1/0 good

Seems like that should be "0/1 good."

Btw, the ON key is full height? On the picture on the manual (and as written in the manual itself) it seems the ON key should be a smaller/half-height key?

The ON key on the original 15C is significantly lower than the other keys, however, on the 15C LE it is the same. The manual is an exact copy of the original manual, such that it does not reflect differences in the new 15C LE. They even copied the original self-test incorrectly, although ironically it was the one for the original 12C. No doubt over time we will discover other minor differences as well. What concerns me a lot more are the bugs in the calc itself, such as the disfunctional PSE command. Personally, if I had a defective keyboard I'd demand a replacement, and that HP pay return postage. Absolutely no excuse or justification for all these problems.

Edited: 25 Sept 2011, 9:30 a.m.


Sorry, was a little confused with 0/1 which is which :-) so I edited it to make it more clear.

For the ON-key: it's just funny, because on the manual they have clearly written "Limited Edition" on the image on the front cover, but as you said, the actual image is probably an original 15c, just photoshopped with this badge. That confused me a bit.


Bought 2 Good 2

Anyone compare HP15CLE key presses against a NIB or very lightly used HP1XC? Just wondering if age or usage makes the keys get less snappy with higher activation pressure...


I don't think the cover image is photoshopped, since all the keys have the dull finish of the new models, whereas the original keys are glossy. What may have happened is that the prototype had a lower ON key design that didn't make it into production. The cover on the original manual has a totally different image, which does not even include a calculator. The text in the new manual is the same, however, which was what I meant. There is a note at the bottom of page 18 on both the original manuals that states "*Note that the ON key is lower than the other keys to help prevent its being pressed inadvertently." They even repeated the spelling error of "its" instead of "it".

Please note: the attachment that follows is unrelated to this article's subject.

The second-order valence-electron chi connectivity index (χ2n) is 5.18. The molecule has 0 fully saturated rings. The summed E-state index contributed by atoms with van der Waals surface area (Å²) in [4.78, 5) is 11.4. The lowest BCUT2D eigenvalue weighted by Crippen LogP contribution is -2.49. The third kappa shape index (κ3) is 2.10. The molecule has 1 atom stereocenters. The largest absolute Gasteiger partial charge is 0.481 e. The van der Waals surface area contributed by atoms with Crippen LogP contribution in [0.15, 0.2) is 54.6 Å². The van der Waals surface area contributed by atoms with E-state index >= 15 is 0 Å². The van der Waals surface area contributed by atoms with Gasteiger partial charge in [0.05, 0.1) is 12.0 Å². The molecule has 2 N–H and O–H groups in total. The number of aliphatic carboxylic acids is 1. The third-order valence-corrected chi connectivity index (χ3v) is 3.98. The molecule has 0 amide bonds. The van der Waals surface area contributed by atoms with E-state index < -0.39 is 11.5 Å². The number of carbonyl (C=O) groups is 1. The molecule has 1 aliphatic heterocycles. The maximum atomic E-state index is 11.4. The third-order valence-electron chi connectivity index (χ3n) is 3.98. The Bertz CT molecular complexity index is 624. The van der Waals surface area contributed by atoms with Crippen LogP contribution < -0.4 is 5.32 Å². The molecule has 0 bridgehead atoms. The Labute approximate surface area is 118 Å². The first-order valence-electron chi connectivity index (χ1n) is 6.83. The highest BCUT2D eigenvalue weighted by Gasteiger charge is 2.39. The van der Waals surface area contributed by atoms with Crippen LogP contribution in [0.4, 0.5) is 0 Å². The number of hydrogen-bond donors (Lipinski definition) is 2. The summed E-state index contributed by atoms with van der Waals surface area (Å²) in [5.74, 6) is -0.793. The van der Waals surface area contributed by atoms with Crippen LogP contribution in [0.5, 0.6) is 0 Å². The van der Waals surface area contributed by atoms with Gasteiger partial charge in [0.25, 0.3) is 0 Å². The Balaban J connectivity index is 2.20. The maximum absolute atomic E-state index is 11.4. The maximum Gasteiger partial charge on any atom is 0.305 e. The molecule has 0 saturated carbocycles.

Edited: 25 Sept 2011, 10:33 a.m.


very sharp observation, Michael. I didn't notice that the HP 15C LE and also the HP 12C 30AE ON keys are full height.


The originals have always had lousy keyboards - although obviously others disagree greatly with my view. As I've said in previous posts I've found the original's [Enter] key especially bad, and I don't think they've changed much over time. I still have a 16C which has been lightly used over the years, and my much used 15C (which got dropped a couple of years back :-( ) felt similar. Having said that - in use they never gave any problem - and hopefully the limited edition with its IMO much superior keyboard, apart from any f/G wobble, will last just as long. I find the new keyboard much like the older HP LED Scientifics in feel. In fact I distictly remember when first buying the voyager series, of being slightly disappointed that the keys didn't have the same feel of earlier HP calculators. And now they finally have !


# 00303 - perfect, no issues
# 00354 - perfect, no issues
# 00540 - perfect, no issues
all from buy.com, delivered in 5 days instead of eight, in a box with padding inside.

I cant figure out what happened. Almost everything computerized that i buy is shit: my garbage android phone, the worthless cell provider, the epson printer, my first laptop, the Ubuntu disc and book i bought for this one, the wireless i tried from fry's, the
american brand-but made in china DVD player...... Yet when i get an hp calculator or an IBM laptop; they work.


They even repeated the spelling error of "its" instead of "it".

Nope - that is correct. "being pressed" here is a gerund, thus acting as a noun, and requiring the possessive "its" (usually mispelled, even in this erudite forum, as "it's" - which is ONLY the contraction for "it is").


So, of course, while spouting proper English usage, I just misspelled "mispelled"!


Is it equivalent to "to prevent its pressing down"? Would that work?

The sentence in question sounds quite weird.


Is it equivalent to "to prevent its pressing down"? Would that work?

Not quite: a native English speaker would interpret that to mean that you are talking about the key DOING the pressing (perhaps due to its own weight), not being pressed BY something (someone) else.

While perhaps a bit convoluted, I think the meaning is clear - the key is lower so there is less likelihood that it would be pressed by mistake.